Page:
Sept. 12 (Bloomberg) -- Huawei Technologies Co., China’s biggest telephone equipment maker, said it has no immediate plan for a mobile operating system following a report on the Sohu.com website that it would develop a backup to Google Inc.’s Android.
“Huawei will not be launching a proprietary operating system in the foreseeable future,” Scott Sykes, a spokesman for Shenzhen-based Huawei, said in an e-mail today. “Our innovation strategy is governed by our commitment to open collaborations.”
Huawei founder Ren Zhengfei told workers at the company’s research unit that it needs to develop a mobile operating system in case it lost access to Android or Microsoft Corp.’s Windows Phone system, Sohu.com’s business news website reported on Sept. 10.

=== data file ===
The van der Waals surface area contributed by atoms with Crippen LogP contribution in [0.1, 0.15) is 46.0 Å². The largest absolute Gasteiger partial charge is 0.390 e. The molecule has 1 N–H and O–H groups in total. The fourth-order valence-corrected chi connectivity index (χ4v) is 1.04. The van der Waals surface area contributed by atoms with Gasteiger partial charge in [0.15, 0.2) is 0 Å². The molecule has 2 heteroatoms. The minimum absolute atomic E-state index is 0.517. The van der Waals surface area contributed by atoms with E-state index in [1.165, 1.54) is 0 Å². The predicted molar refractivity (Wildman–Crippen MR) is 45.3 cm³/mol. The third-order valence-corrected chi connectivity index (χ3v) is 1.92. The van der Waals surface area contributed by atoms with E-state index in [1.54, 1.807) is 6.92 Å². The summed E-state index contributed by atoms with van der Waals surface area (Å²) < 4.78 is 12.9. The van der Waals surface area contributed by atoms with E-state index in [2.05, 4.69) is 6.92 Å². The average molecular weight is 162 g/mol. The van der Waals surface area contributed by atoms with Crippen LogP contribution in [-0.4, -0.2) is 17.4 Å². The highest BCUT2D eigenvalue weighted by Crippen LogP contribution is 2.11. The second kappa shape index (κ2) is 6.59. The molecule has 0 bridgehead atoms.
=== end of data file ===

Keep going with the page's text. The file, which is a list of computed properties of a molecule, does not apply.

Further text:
The company, which runs its Ascend P1 flagship smartphone on Android 4.0, is expanding sales of handsets and tablets that use Google’s operating system as it diversifies revenue from phone network equipment. Increasing mobile device sales and pushing into cloud- and business-computing services are part of the company’s plan to more than triple revenue to $100 billion by 2021, from $32 billion last year.
The Sohu report quoted Ren saying a mobile operating system is a “strategic consideration” and “disaster preparedness” for Huawei in the event that companies like Google or Microsoft cut off access to their operating systems.
“We don’t have a timetable to introduce our own operating system, and we are not expecting that in the near future,” Sykes said.
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